‘Steroids for school’: College students get hooked on ‘smart drugs’

At colleges across America, students are becoming addicted to a popular prescription drug — not because they’re trying to get high, but because they hope to get smarter. The drug, Adderall, is normally prescribed for kids with attention deficit disorder. But some college kids are taking the medication because it helps them focus and pull all-nighters.

One ‘A’ student at one of the nation’s top tier colleges explained the appeal of the pills kids call “study buddies.”

“When I’m on Adderall and I’m looking at the textbook I can forget about everything else around me,” she told NBC News’ Amy Robach, in a report aired on TODAY. “I figured if everyone else is doing it, why shouldn’t I get the advantage?”

Another student, “Mike,” who asked that his real name be withheld, elaborated. “It’s given me the boost to work non-stop for 10 hours a day,” he explained. “Baseball players take steroids to be the best and students take Adderall to be the best. It’s steroids for school.”

Related: Statement from Shire regarding Adderall abuse

Parents accustomed to warning their kids about the dangers of alcohol and stimulants like cocaine may have been caught off guard by the growing prevalence of prescription medication use among college students trying score good grades. While Adderall is considered safe when taken as prescribed by a doctor, experts say it can be very addictive.

“It’s a highly addictive substance and when you play with addictive substances, you ultimately get burned,” Stephen Odom, a drug abuse counselor at Sober Living by the Sea, told Robach. “For all intents and purposes, Adderall is speed. You’re putting something in your body that’s gonna make you think you’re OK when you’re not. And the next thing you know, you’re gonna be spinning out of control.”

That’s what happened to a freshman honor student named Aly. Struggling to keep up with her schoolwork, she gratefully took the “smart pill” offered by a friend. Within weeks she became addicted, buying several pills a day.

“You become dependent on it, because you’ll use it one night to study for a test like I did and the next thing you know, you’re using it every night to study for a test,” she told Robach.

Soon Aly was suffering all sorts of unexpected effects: mood swings, insomnia, panic attacks, depression. Her grades spiraled down. It all took a toll on her.

“It snuck up on me,” she told Robach. “I went from being on an academic scholarship at a great university to being on academic probation within six months, to being asked to withdraw from that university after a year. All because of Adderall.”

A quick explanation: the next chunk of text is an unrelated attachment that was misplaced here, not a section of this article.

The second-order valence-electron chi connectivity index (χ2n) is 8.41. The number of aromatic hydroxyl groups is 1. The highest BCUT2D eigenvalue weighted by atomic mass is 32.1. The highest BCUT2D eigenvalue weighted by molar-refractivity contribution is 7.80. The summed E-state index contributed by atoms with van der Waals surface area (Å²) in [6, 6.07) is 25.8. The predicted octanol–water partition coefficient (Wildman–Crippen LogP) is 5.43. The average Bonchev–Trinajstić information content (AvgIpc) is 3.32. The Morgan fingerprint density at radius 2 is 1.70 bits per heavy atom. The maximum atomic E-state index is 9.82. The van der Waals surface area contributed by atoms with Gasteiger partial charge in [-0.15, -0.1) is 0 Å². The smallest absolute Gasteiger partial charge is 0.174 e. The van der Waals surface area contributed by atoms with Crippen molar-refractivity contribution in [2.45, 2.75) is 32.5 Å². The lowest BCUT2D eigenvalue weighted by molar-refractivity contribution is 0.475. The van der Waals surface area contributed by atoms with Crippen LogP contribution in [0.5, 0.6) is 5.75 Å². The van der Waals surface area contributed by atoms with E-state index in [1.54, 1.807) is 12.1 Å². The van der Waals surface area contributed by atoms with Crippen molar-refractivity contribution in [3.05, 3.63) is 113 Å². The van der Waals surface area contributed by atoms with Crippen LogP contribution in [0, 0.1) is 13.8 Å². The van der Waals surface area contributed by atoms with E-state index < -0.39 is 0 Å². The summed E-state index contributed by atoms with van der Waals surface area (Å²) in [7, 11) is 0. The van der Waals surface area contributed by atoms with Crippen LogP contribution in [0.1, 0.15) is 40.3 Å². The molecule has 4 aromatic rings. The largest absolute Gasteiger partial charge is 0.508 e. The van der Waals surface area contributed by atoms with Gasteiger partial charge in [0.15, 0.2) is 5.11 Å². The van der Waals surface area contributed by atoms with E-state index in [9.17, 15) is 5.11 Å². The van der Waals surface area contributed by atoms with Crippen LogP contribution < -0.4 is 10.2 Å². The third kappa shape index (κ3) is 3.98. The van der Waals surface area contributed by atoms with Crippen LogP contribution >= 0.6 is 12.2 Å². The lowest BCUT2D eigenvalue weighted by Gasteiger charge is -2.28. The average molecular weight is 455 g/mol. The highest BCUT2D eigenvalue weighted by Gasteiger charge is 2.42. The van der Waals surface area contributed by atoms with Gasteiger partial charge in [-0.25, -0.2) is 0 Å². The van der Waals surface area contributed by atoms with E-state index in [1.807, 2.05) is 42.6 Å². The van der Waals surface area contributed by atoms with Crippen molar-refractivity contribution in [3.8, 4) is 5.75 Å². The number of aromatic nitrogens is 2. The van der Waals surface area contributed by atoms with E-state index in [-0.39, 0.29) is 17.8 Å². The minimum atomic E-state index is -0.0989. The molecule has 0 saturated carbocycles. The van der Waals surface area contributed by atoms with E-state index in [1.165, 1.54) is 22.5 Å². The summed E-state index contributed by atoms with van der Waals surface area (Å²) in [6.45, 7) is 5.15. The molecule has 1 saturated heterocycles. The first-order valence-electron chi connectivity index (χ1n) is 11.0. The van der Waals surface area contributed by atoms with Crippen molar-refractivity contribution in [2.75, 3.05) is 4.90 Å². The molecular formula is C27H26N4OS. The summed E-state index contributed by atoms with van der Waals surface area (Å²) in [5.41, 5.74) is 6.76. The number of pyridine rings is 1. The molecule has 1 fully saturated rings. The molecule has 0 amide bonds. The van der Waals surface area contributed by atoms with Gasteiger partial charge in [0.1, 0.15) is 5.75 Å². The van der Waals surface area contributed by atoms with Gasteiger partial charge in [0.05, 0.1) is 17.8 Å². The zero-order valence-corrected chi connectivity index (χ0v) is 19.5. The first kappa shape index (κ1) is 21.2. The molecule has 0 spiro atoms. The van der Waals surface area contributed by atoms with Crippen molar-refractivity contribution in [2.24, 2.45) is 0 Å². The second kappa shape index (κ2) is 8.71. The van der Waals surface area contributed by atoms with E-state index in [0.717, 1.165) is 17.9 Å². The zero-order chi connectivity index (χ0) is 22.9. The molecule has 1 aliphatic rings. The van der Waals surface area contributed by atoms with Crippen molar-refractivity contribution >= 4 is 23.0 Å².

Addiction isn’t the only possible fallout from “smart pills.” While they can help students focus for hours on end, they can get in the way of other cognitive skills.

“In some instances these types of drugs can hurt you,” said Dr. Nora Volkow, director of the National Institute on Drug Abuse. “For example, when people want to do creative or imaginative things.”

The same drugs that can improve focus can inhibit flights of imagination, which may make it more difficult to write creatively, Volkow explained to Robach.

So, just how big of a problem is this?

As part of a hidden camera investigation, a TODAY intern visited the library at one of the nation’s top colleges, and it didn’t take long to score some pills.

Just 30 seconds after walking into the library, the intern hit pay dirt with one of the students.

“Do you know anyone here that I could get Adderall from?” the intern asked.

“Yeah, me,” the student replied.

“How much for a pill?” the intern asked.

“Like five bucks for a 25 milligram pill,” the student answered, taking the TODAY show intern back to one of the library carols where she pulled out some pills.

The intern said she didn’t have that much cash on hand and the student suggested an alternative method for scoring Adderall: feign symptoms and get a legitimate – and legal – prescription.

“I guarantee you have half the symptoms,” the student said. “Google ADD specialists. It’s in their interest to prescribe it to you because you have to go back to them once a month and check in and give them some money.”

That’s exactly what “Mike” did.

“I went to a doctor and told them I couldn’t focus,” he told Robach. “And by the end, I walked out with a prescription. It was incredibly easy.”

Robach wondered how his parents felt about his getting a prescription to boost his grades.

“It’s like a ‘don’t ask, don’t tell’ kind of thing,” he said. “They don’t wanna know. They’re paying for that report card.”

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